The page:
For the year ending December 31, 2020, the Commonwealth of Virginia saw a minor increase in the number of tracked alternative fuel fleet vehicles by 2.3%. At 27,598 vehicles in 101 green fleets, the current percentage of alternative fuel vehicles used in tracked clean fuel Virginia fleets is 42.3 percent of their vehicles. Ethanol, biodiesel, electric and propane vehicles made minor ...Continue Reading →
Mid-Atlantic Biofuels Infrastructure Partnership
In 2015, Virginia and Maryland responded to a funding opportunity from the U.S. Department of Agriculture (USDA) under the Biofuel Infrastructure Program to form a two-state, Mid-Atlantic Biofuels Infrastructure Partnership (BIP) to install biofuel fueling pumps at 40 fueling stations. The Virginia Department of Mines, Minerals and Energy (DMME) administered the Program with assistance of Virginia Clean Cities. Program partners ...Continue Reading →
Electric Vehicle Charging for Tourism
Hotels, conference centers, and tourist destinations throughout Virginia are looking seriously at electric vehicle charging stations for their visitors and customers. The process of installing an electric vehicle charger is affordable and simple and can lead to new business.
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Virginia Clean Cities 2018 Annual Operating Plan
This year VCC plans to advance five main goals in its annual operating plan; 1) Improve the Commonwealth’s air quality by increasing the reduction in gallons of gasoline equivalents and greenhouse gas emissions, 2) Hold events and raise awareness through outreach to reduce alternative fuel barriers year-round, 3) Serve in a leadership role for the deployment of the Commonwealth of Virginia’s ...Continue Reading →
Virginia Clean Cities Workplace Charging Case Study 2016
Virginia Clean Cities provides a charging station to its employees and to the general public. This case study examines the costs and benefits of usage of the charging station by four drivers.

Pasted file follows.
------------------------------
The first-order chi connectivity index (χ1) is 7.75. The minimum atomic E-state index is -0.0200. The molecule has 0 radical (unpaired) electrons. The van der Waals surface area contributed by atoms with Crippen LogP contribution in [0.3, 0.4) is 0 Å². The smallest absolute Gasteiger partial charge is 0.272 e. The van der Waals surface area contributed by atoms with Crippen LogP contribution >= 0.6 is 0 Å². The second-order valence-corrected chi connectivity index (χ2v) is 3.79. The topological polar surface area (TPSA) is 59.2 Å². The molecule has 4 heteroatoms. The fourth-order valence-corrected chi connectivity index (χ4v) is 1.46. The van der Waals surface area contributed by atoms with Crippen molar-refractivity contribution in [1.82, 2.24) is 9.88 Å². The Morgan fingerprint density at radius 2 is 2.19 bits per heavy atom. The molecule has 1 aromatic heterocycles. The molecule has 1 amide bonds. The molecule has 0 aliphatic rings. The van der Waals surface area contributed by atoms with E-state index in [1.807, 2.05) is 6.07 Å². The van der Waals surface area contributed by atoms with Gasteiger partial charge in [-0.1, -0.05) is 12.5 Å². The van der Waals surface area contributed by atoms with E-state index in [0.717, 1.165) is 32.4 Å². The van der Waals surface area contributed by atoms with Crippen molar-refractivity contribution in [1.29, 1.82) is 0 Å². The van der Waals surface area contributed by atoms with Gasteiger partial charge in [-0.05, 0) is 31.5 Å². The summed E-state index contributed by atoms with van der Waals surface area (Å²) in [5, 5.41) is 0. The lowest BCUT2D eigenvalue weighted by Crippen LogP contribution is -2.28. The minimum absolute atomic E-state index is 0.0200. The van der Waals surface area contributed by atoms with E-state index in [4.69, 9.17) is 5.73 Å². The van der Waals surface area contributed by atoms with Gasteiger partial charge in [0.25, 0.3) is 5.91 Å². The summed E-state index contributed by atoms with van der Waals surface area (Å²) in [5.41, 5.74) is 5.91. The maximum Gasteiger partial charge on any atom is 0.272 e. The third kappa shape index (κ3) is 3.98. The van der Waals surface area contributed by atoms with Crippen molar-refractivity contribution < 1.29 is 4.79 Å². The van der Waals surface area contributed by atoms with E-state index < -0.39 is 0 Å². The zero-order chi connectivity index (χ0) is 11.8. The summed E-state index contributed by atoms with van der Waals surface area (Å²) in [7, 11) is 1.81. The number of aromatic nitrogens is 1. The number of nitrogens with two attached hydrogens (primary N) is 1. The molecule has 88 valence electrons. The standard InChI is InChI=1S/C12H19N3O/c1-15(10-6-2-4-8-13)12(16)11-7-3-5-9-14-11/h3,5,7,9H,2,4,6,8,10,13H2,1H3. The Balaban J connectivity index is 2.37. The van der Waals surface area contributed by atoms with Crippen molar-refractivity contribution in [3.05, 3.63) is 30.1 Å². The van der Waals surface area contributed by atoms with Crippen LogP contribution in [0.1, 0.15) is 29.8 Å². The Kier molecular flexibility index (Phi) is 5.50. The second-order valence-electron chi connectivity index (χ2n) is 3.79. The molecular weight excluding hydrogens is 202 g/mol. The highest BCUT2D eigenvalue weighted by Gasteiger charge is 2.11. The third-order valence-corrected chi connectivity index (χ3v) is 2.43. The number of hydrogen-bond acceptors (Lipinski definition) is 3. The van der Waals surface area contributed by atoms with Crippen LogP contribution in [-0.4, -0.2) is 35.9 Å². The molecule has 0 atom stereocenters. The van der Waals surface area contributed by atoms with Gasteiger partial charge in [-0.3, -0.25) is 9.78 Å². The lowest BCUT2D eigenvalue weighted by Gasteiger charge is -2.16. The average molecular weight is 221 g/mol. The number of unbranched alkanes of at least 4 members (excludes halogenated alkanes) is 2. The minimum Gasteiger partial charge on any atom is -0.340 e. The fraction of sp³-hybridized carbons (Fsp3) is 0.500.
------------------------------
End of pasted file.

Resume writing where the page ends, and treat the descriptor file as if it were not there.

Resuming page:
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Virginia Clean Cities’ DC Fast Charger Deployment Project 2014-15
Virginia Clean Cities and its private sector partners undertook a project to deploy six DC Fast chargers in 2014. By the end of August 2015, the project successfully found site hosts and deployed 21 DC Fast chargers throughout Virginia. This report examines this project and sheds light on the processes and challenges of installing a publicly-available DC Fast charger.
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Alt Fuel Signage Policies and Programs in GA, KY, NC, SC, TN, and VA
The purpose of this report and its related activities is to clarify road signage procedures, take account of existing signage for stations offering alternative fuels, and coordinate activities to enhance alternative fuel signing opportunities for the motoring public. As part of the U.S. Department of Energy sponsored Alternative Fuel Implementation Team (AFIT) project led by the NC Solar Center/NC State University, ...Continue Reading →
Alternative Fuels Tax Information
Virginia divides fuels into two categories: motor fuels and alternative fuels. Motor fuels include gasoline, diesel fuels, blended fuels, and aviation fuels. Alternative fuels are defined as a combustible gas, liquid, or other energy source that can be used to generate power to operate a highway vehicle and that are not motor fuels. Suppliers, importers, blenders, providers, retailers, and bulk users of alternative fuel are subject to taxes ...Continue Reading →
Virginia Alternative Fuel Maps: A GIS Based Analysis of Virginia’s Alternative Fuel Infrastructure
Virginia Clean Cities utilized U.S. Department of Energy Alternative Fuel Vehicle Station Locator data in partnership with the Clean Cities Workforce Development Program and the effort of Brandon Walraven to advance a series of alternative fuel infrastructure, production, and 2014 deployment maps. These maps are intended for the purposes of development planning and analysis, and all information presented here is available ...Continue Reading →
Virginia Clean Fuels Partnership
The Virginia Clean Fuels Partnership support from 4-VA enabled James Madison University, Virginia Tech, and the University of Virginia to better work together on a future of sustainable federal grant opportunities from a range of federal agencies. By collaborating and acquiring an initial comprehensive inventory of ongoing programs and capacities, the consortium of universities will be able to advance collaborative or individual projects in the future with greater success. Meetings and collaborations served as intellectual and organizational catalysts for James ...Continue Reading →